John Prine – Live in Concert

John Prine – Live in Concert


With Special Guest Larry Campbell & Teresa Williams
Friday, September 8, 2017

Northrop
Minneapolis, MN


With Special Guest Larry Campbell & Teresa Williams
Saturday, September 9, 2017

DECC Symphony Hall
Duluth, MN

Welcomed by


With Special Guest Dan Auerbach
Friday, September 15, 2017

North Charleston Performing Arts Center
North Charleston, SC


With Special Guest Dan Auerbach
Saturday, September 16, 2017

Belk Theater
Charlotte, NC


With Special Guest Dan Auerbach
Friday, November 10, 2017

DAR Constitution Hall
Washington, DC


With Special Guest Dan Auerbach
Saturday, November 11, 2017

Altria Theater
Richmond, VA


With Special Guest Kacey Musgraves
Friday, November 17, 2017

The Fox Theatre
Atlanta, GA


With Special Guest John Moreland
Saturday, November 18, 2017
Alabama Theatre
Birmingham, AL


The first time he got onstage to perform – at a Chicago open mic night – there was absolute silence. Here comes a guy nobody had ever seen, a mailman from nearby Maywood, and the very first songs he ever sings are miracles, songs like “Hello In There” and “Angel from Montgomery.” But this stunned silence spelled disaster to Prine. “They just sat there,” he said. “They didn’t even applaud, they just looked at me. I thought, `Uh oh. This is pretty bad.’ I started shuffling my feet and looking around. And then they started applauding and it was a really great feeling. It was like I found out all of a sudden that I could communicate deep feelings and emotions. And to find that out all at once was amazing.”

That one night changed his life. The club-owner offered him a gig, and from that moment on he quickly became one of Chicago’s most beloved local heroes, a guy who would honor the Windy City with as much love and grace as Studs Terkel and Carl Sandburg. Prine soon befriended another local hero, Steve Goodman, and with Goodman he met the world. Kris Kristofferson heard his songs, helped him land a record deal, and soon everyone knew what Chicago already did, that Prine was the real deal.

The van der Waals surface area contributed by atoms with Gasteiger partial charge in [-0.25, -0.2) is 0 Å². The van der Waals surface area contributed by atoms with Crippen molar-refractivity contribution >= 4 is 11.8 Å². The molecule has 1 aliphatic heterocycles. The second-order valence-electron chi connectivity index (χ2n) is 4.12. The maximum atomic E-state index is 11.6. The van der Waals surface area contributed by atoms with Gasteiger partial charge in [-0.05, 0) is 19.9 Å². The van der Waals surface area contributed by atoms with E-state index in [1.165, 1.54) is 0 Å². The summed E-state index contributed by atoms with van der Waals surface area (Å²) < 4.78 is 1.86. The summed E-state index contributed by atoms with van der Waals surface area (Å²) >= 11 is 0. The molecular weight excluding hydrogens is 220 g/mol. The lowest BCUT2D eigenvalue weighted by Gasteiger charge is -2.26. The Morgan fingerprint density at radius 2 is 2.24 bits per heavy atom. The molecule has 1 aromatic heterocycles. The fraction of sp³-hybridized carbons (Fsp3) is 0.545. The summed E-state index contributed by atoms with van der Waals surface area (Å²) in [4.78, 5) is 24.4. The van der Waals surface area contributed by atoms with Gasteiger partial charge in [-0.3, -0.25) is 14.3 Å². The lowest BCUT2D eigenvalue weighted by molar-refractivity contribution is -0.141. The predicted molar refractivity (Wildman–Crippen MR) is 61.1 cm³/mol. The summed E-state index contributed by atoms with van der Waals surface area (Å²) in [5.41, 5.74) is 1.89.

From that first album on, he came known as a genuine “songwriter’s songwriter,” one of the rare ones who writes the songs other songwriters would sell their souls for.  Evidence of this is the long list of songwriters who have recorded his songs, including Johnny Cash, Bonnie Raitt, the Everly Brothers, John Denver, Kris Kristofferson, Carly Simon, Ben Harper, Joan Baez, and many others. Even Bob Dylan was stunned. “His stuff is pure Proustian existentialism,” said Bob Dylan.  “He’s so good,” said Kristofferson, “we’re gonna have to break his fingers.”

Dylan and the rest were simply recognizing that which we have all come to know, that Prine’s songs are so hauntingly evocative of the laughter and tears inherent in the human condition, so purely precise and finely etched, that lines from them linger in our hearts and minds like dreams, separate from the songs. There’s the rodeo poster from “Angel from Montgomery,” the hole in daddy’s arm and the broken radio (from “Sam Stone”), the old trees that just grow stronger (from “Hello In There.”) The kinds of lines you carry around in your pocket, knowing they’re in there when you need them. With a staggering penchant for detail, a proclivity to be both hilarious and deeply serious (and often in the same song), and a visceral embrace  of roots music, he’s  made the kinds of songs nobody ever dreamed of before, or since.

Born on October 10th, 1946 in Maywood, he grew up spinning Roy Acuff and Hank Williams 78s in his dad’s collection, as well as tuning into WJJD to hear Webb Pierce, Lefty Frizell and others “back to back, all night long.” And then a new kind of music arrived: “I was coming of age just as rock and roll was invented,” he said, and along with his country heroes he added Elvis, Little Richard, Fats Domino, and the one he loved the most, Chuck Berry: “Because he told a story in less than three minutes.”

At 14 he started playing guitar and never stopped, starting with old folk tunes taught to him by his brother Dave. After high school he enlisted in the army, and was happy to be stationed in Germany, far from Viet Nam. He spent most of his time in the barracks playing guitar and singing Lefty Frizzell and Hank Williams songs with a friend.